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Two and a half years ago the Chronicle of Higher Education posted a biting discussion of philosophy as practiced as an academic speciality. Here's the URL: http://www.chronicle.com/blogs/conversation/2014/07/16/wanted-a-future-for-philosophy/

I doubt much has changed in the intervening period. If I'm wrong, and something has changed, I would be happy to be better informed by a commenter here! Or if the authors were painting an inaccurate picture in the first place, I welcome readers of Jamesian Philosophy Refreshed who might tell me so.

Here is the bottom line of that article:

Too many graduate students chasing tenure-track jobs that are themselves disappearing; rising societal demands for accountability coupled with budget cuts; the loss of faith in ‘higher knowledge’; and an insular philosophic culture, in which professors write nearly exclusively for one another.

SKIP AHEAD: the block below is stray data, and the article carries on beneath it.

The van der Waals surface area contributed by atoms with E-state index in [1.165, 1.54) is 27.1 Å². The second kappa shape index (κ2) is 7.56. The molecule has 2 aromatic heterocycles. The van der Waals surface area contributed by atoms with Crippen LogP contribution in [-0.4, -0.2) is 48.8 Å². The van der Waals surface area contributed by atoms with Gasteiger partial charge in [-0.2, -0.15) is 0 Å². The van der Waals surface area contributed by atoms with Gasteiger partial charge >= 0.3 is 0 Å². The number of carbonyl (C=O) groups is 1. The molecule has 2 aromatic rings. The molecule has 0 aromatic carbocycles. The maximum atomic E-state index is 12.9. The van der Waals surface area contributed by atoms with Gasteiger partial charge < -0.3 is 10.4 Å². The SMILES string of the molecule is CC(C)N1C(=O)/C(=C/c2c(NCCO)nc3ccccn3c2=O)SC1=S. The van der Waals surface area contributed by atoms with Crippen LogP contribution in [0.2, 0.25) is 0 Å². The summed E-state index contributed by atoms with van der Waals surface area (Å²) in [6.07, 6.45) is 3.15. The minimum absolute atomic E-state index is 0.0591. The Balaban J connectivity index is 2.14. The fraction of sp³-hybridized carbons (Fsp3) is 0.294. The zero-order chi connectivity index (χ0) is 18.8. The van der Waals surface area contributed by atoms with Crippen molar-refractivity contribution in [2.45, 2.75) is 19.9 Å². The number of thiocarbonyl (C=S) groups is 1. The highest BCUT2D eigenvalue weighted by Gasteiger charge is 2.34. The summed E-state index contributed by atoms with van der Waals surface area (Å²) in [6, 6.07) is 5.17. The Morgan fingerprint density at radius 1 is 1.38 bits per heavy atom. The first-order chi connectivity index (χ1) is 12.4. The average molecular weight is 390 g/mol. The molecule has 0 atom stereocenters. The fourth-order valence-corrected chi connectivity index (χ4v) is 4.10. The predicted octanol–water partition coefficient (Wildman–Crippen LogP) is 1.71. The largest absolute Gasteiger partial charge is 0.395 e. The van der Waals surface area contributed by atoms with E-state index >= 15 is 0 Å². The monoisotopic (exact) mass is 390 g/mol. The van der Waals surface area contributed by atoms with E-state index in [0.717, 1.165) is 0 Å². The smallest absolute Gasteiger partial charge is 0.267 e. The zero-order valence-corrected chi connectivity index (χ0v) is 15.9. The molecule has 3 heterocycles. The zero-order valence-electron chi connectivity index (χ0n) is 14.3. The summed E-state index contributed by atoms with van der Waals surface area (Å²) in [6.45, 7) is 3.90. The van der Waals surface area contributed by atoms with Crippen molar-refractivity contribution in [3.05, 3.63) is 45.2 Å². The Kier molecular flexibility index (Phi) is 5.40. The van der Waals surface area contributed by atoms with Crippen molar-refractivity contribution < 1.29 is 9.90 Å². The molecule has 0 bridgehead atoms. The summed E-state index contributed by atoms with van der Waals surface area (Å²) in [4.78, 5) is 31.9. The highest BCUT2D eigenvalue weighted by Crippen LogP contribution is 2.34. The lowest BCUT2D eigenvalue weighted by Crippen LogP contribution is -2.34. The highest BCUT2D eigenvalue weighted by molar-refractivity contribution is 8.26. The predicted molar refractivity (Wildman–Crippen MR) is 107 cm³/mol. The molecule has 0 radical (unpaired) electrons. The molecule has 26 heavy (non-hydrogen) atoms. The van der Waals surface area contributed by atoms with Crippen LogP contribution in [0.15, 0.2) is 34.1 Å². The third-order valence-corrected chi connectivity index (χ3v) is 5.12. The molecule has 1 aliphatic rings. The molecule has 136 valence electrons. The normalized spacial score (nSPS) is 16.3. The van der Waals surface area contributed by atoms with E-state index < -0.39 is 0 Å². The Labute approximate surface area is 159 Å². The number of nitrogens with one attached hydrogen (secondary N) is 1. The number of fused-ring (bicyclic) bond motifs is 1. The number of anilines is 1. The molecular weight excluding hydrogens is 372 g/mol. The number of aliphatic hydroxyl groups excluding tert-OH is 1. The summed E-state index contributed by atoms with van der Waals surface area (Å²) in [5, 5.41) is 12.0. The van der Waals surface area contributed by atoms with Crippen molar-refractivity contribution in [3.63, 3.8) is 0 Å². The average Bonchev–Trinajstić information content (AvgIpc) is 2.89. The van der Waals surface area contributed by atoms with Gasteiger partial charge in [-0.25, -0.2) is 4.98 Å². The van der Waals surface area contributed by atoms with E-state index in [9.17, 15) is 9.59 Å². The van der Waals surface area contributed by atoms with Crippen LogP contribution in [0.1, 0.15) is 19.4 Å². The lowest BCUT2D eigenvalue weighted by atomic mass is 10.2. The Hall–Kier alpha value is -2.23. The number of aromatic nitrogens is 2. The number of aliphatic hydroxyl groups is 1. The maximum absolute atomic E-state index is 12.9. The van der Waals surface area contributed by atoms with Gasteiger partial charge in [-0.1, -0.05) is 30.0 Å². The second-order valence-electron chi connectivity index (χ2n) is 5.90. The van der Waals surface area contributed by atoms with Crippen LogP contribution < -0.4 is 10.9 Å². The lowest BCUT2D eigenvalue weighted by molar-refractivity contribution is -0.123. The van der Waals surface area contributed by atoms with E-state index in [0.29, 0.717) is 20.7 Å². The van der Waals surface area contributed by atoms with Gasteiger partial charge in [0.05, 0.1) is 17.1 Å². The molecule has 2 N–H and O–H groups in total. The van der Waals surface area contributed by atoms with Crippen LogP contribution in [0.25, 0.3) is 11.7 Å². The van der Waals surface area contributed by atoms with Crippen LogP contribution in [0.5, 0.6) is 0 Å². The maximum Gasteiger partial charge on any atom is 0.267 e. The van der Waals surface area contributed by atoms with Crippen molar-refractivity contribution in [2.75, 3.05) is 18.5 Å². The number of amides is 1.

William James himself never sought a Ph.D. in philosophy. The university system was very diffe
rent in his day. His only post-graduate study was in medicine. The first lecture in psychology he ever heard, he tells us himself, was the first one he ever gave. And philosophy? -- he surely heard lectures in the field during his European travels, but there too he was self-taught, and his psychological works served as his credential for the field. 

The insular philosophica culture described above is one that he warned about, though, as its preconditions were establishing themselves. And here is a URL for that:

http://wmbriggs.com/post/4078/  

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